Tuesday, April 12, 2011
The News from San Cassione
There is no news that we know of.
Last night, we had a dining experience like none we've ever had. We were a little tire of cooking so went to the local "bar" (in Italy a "bar" is a place where you go get coffee or a drink - usually standing at a bar - and small foods that you might also eat standing. This bar also has a restaurant attached, a terrace overlooking a vast expanse of mountains awakening to spring - pale green powder puffs of leaves coming to life on the hills.
We arrived at the restaurant about 7:30 - and, surprise, you silly Americans! - were the first ones there. They kindly led us to a table on the terrace when we said we would like to eat al aperto. A woman asked us what we wanted to drink - she did not speak English - so I told her vino rosso and Lee asked for a vodka. She didn't know what that was so we went into the bar area with her - and pointed to what he wanted "with tonic". She was puzzled, then realized it was aqua tonica. Within moments, I had my wine and Lee had something resembling a vodka tonic without ice.
She returned to bring us plates, flatware, napkins, olive oil and parmesan cheese in a bowl with a spoon. No menu. I thought we were just very early and they weren't even set up to serve yet. But they were very kind and did not kick us out!
About 10 minutes later, they brought us warm focaccia. It was delicious dipped in the oil. Still no menu. Another 15 minutes and someone brought out a plate of maccheroni. It was covered in Bolognese sauce. It was really more like a ravioli without anything in the middle, a flat pasta about 1 - 2" square. Now we knew we weren't going to get a menu.
Because we had no idea what was to follow we heartily ate of the fresh that day pasta and sauce (we smelled it cooking when we were there earlier that day for cafe.) By the time we finished our share of the pasta (and we didn't finish it!) they brought the Secondi (second course.) Lovely little roasted potatoes and a plate of oh-so-amazing-i-don't-really-know-what-all-it-was roast beef - sliced as thin as paper, perfectly medium rare, drizzled in olive oil and served room temperature. OMG. Well, Lee and I inhaled that, but laughed that really this was quite a lot of food! As we sat back with full bellies to catch a breath, the waitress arrived with the next course! Delicately fried fresh from the garden zucchini and a bird of some kind, which we never touched.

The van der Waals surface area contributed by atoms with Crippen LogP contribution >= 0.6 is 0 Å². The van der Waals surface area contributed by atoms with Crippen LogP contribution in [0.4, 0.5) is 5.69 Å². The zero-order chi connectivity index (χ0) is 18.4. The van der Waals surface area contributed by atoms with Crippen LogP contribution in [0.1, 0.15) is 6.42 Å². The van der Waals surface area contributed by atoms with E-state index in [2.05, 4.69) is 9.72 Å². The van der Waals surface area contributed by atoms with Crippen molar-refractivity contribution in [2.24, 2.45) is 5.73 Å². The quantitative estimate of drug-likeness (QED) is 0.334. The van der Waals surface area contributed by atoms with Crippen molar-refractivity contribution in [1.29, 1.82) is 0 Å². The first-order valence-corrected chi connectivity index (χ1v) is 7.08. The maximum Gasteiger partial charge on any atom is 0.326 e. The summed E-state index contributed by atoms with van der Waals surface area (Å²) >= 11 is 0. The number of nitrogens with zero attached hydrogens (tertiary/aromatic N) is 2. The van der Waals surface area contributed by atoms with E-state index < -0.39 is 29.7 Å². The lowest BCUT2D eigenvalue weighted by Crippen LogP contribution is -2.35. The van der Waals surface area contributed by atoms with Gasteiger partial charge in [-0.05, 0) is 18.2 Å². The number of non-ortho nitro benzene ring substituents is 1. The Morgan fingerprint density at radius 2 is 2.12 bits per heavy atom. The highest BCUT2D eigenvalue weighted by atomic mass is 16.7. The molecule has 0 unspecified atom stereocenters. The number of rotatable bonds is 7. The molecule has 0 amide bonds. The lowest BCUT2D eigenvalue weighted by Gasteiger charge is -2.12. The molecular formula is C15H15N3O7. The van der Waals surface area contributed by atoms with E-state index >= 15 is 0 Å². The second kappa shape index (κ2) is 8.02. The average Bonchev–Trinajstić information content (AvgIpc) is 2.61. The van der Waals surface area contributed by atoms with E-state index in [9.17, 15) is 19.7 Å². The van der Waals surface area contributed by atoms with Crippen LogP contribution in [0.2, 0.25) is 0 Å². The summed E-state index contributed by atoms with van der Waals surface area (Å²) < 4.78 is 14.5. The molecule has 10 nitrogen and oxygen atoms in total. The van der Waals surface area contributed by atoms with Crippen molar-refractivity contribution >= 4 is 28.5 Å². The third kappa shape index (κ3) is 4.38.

We had to tell the waitress (who was also the cook) that the meal was buonissimo! But, it was a bit too much. We couldn't eat everything! I hope we didn't make an enemy for life. I think she was surprised! I ate as many of the zucchini as possible and have sworn to figure out how to make it! Lee was by now leaning back in his chair to make room for everything he had just inhaled.
When, without warning, two bowls of ice cream pie land in front of us. Well, we have to eat it. Who can turn down a nice Italian dessert when the cook is serving it to you. After 2 hours, we asked for the check, she met us at the bar at the register and told us the bill was 40 euro! That includes 2 vodka tonics and a 1/2 liter of wine.
We paid, with great enthusiasm, walked out into the planetarium sky, made our way home stealthily on the tiny paths back to our home in the dark.
I woke this morning - on our last full day here = and feel a deep gratitude for this place. The woman who owns the home came by yesterday with freshly canned homemade tomato sauce and pasta. I know this isn't some Disneyland version of a medieval Italian mountain village (for awhile I thought it might be) because there is not one single souvenir for sale anywhere! Not a t-shirt saying "I was high in San Cassione" (I can't believe I just thought of that.) No
bobble-head Italian grandmother with a broom, an apron and a flowered dress. Nope. It's all for real. And there seems to be no other news than that.